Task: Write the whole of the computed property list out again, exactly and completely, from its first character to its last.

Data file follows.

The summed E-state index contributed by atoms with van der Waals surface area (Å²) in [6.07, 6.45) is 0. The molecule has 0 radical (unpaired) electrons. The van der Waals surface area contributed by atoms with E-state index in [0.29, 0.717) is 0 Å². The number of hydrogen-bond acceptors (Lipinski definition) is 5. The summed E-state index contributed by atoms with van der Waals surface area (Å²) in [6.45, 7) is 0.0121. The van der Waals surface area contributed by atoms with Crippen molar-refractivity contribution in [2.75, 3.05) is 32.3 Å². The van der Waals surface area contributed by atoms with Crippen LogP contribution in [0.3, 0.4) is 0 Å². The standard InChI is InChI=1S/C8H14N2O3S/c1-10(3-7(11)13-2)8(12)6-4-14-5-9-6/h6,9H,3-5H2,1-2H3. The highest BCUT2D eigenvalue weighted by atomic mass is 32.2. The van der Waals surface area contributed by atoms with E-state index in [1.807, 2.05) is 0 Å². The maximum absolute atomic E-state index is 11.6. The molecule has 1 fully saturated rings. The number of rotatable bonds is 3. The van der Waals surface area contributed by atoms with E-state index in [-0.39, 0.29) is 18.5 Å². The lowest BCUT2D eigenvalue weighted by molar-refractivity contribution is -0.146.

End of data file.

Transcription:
The summed E-state index contributed by atoms with van der Waals surface area (Å²) in [6.07, 6.45) is 0. The molecule has 0 radical (unpaired) electrons. The van der Waals surface area contributed by atoms with E-state index in [0.29, 0.717) is 0 Å². The number of hydrogen-bond acceptors (Lipinski definition) is 5. The summed E-state index contributed by atoms with van der Waals surface area (Å²) in [6.45, 7) is 0.0121. The van der Waals surface area contributed by atoms with Crippen molar-refractivity contribution in [2.75, 3.05) is 32.3 Å². The van der Waals surface area contributed by atoms with Crippen LogP contribution in [0.3, 0.4) is 0 Å². The standard InChI is InChI=1S/C8H14N2O3S/c1-10(3-7(11)13-2)8(12)6-4-14-5-9-6/h6,9H,3-5H2,1-2H3. The highest BCUT2D eigenvalue weighted by atomic mass is 32.2. The van der Waals surface area contributed by atoms with E-state index in [1.807, 2.05) is 0 Å². The maximum absolute atomic E-state index is 11.6. The molecule has 1 fully saturated rings. The number of rotatable bonds is 3. The van der Waals surface area contributed by atoms with E-state index in [-0.39, 0.29) is 18.5 Å². The lowest BCUT2D eigenvalue weighted by molar-refractivity contribution is -0.146.